Jun 21

Past Event

Energy's Future: What Should Americans Know?

Summary

The world runs on energy, primarily energy generated from coal and petroleum. The global war against terrorism and the tensions in the Middle East have raised new questions about the reliability of America?s oil supply from that region. Concerns about global climate change have focused increased attention on the search for cleaner fuels and energy generating methods. Russia?s determination to become a major petroleum supplier, OPEC?s periodic moves to restrict oil production, and rising energy needs in China and other developing countries are further complicating the situation.

A panel of Brookings scholars and outside experts will discuss these and other issues and answer audience questions at this National Issues Forum at the Brookings Institution. Among the issues to be addressed are:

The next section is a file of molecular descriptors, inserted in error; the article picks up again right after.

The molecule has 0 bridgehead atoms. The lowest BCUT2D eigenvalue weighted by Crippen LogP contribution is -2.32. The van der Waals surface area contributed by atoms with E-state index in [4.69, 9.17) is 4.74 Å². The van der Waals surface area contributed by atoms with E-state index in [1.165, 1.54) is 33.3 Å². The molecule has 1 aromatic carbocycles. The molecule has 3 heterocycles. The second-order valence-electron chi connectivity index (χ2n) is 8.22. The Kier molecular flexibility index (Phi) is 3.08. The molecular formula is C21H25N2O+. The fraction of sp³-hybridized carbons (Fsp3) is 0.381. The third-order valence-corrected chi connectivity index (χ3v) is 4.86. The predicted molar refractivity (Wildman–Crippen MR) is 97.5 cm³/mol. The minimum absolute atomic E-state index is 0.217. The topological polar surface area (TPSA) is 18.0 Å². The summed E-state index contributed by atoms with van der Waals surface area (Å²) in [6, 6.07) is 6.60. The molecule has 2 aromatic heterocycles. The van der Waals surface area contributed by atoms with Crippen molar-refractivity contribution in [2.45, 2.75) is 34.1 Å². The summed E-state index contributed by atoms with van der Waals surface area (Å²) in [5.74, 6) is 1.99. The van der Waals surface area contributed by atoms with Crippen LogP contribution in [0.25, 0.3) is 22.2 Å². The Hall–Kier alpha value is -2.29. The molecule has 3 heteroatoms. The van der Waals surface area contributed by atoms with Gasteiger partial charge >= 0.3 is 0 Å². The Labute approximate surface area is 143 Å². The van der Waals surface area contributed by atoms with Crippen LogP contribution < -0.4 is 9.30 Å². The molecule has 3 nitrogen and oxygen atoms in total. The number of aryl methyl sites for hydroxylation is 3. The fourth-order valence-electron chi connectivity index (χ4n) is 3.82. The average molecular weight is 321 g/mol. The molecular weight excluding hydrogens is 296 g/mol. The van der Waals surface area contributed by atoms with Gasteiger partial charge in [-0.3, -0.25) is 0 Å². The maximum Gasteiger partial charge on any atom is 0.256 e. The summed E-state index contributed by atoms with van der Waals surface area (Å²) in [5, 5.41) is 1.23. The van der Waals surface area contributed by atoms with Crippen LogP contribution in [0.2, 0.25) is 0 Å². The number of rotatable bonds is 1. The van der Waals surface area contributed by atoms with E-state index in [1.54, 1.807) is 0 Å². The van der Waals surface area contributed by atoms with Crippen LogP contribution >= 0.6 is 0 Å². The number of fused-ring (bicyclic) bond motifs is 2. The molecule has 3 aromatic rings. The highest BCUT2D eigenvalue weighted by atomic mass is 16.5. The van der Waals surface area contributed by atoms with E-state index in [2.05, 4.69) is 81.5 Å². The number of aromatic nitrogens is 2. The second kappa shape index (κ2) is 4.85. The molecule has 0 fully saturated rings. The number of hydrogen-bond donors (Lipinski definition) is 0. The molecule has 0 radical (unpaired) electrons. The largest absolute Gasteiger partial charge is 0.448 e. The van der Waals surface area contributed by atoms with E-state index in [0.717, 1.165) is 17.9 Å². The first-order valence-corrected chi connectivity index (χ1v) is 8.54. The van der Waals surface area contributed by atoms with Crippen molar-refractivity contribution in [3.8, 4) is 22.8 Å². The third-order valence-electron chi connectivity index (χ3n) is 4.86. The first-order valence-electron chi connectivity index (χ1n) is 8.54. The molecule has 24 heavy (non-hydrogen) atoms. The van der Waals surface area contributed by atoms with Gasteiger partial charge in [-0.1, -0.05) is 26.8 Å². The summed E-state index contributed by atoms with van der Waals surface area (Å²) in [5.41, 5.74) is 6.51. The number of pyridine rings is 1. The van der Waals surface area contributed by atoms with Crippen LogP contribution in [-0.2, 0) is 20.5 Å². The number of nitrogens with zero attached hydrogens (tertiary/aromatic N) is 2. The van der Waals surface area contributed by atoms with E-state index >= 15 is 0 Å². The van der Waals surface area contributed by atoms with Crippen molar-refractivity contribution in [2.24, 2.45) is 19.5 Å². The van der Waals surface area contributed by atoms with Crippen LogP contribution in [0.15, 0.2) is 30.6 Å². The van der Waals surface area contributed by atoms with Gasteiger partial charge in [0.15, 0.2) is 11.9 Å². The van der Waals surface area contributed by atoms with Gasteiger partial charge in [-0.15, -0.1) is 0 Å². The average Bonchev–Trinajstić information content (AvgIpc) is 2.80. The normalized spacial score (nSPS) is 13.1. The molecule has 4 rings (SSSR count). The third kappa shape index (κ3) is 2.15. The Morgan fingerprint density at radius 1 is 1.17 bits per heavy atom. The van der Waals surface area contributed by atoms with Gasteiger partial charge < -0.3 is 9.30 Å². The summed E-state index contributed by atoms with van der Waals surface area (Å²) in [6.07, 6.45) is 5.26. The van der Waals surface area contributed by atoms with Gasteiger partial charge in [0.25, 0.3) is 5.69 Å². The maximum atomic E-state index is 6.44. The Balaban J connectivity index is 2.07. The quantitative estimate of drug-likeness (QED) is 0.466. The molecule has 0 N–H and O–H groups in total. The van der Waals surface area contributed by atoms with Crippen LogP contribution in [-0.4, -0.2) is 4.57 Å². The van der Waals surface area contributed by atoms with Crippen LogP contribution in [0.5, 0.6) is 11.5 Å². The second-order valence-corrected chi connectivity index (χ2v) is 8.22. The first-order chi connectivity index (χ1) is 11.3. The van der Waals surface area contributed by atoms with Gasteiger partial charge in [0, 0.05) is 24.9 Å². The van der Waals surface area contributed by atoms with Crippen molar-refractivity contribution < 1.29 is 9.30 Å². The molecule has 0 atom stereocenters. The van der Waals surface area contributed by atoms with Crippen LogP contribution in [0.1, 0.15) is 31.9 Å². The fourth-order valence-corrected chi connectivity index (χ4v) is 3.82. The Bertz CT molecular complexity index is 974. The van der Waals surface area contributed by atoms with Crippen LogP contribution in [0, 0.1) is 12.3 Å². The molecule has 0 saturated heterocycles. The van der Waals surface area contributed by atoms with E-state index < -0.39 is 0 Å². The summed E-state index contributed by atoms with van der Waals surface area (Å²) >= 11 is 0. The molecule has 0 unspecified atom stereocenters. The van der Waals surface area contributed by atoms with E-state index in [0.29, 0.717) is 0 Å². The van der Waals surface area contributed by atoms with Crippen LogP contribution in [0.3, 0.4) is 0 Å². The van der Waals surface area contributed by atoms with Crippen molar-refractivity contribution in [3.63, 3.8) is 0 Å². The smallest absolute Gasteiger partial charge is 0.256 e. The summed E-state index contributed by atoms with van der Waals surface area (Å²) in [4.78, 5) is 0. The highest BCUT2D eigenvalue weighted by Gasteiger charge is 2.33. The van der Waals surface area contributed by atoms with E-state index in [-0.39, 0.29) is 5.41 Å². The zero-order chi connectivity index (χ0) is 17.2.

• Is the United States overly dependent on Middle East oil? If so, what can it do to diversify its supply sources? Is conservation or exploration for new domestic sources the best approach for America to meet its energy needs and reduce dependency?
  • Has Saudi Arabia sold the United States oil at artificially low prices over the years in order to maintain a friendly political relationship?
  • What help does Russia need to become the world?s #1 oil producer? How dependent should the United States become on Russian petroleum?
  • Is it realistic to think that nuclear power, fuel cells, natural gas, and other alternative sources of energy can reduce the use of fossil fuels like oil and coal?
  • Do petroleum and coal pose serious environmental problems? If so, how can they be solved?

Event Agenda

  • Moderator

  • Opening Remarks

    • Daniel Yergin

      Chairman, Cambridge Energy Research Associates
      Author of Commanding Heights: The Battle for the World Economy

  • Panel Discussion

Details

June 21, 2002

12:30 PM - 2:30 PM EDT

Brookings Institution

Falk Auditorium

1775 Massachusetts Avenue, N.W.

Map

For More Information

Brookings Office of Communications

(202) 797-6105